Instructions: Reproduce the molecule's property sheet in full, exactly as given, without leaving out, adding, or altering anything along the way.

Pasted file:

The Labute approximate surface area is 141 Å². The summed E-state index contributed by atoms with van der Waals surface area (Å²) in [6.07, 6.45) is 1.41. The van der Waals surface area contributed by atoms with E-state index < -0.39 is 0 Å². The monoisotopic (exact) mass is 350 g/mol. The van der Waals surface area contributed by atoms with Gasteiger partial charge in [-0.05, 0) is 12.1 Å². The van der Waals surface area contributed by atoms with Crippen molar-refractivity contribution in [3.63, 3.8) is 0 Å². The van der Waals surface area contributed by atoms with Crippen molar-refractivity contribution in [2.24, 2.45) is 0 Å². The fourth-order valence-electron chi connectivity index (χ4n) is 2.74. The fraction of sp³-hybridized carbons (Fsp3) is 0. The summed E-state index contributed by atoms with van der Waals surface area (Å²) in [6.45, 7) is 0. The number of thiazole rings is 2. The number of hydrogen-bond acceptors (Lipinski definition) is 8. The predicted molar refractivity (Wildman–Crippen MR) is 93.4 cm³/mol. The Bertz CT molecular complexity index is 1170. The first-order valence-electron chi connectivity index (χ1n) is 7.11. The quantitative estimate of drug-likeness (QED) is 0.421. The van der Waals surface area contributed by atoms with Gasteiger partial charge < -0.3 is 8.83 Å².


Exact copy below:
The Labute approximate surface area is 141 Å². The summed E-state index contributed by atoms with van der Waals surface area (Å²) in [6.07, 6.45) is 1.41. The van der Waals surface area contributed by atoms with E-state index < -0.39 is 0 Å². The monoisotopic (exact) mass is 350 g/mol. The van der Waals surface area contributed by atoms with Gasteiger partial charge in [-0.05, 0) is 12.1 Å². The van der Waals surface area contributed by atoms with Crippen molar-refractivity contribution in [3.63, 3.8) is 0 Å². The van der Waals surface area contributed by atoms with Crippen molar-refractivity contribution in [2.24, 2.45) is 0 Å². The fourth-order valence-electron chi connectivity index (χ4n) is 2.74. The fraction of sp³-hybridized carbons (Fsp3) is 0. The summed E-state index contributed by atoms with van der Waals surface area (Å²) in [6.45, 7) is 0. The number of thiazole rings is 2. The number of hydrogen-bond acceptors (Lipinski definition) is 8. The predicted molar refractivity (Wildman–Crippen MR) is 93.4 cm³/mol. The Bertz CT molecular complexity index is 1170. The first-order valence-electron chi connectivity index (χ1n) is 7.11. The quantitative estimate of drug-likeness (QED) is 0.421. The van der Waals surface area contributed by atoms with Gasteiger partial charge < -0.3 is 8.83 Å².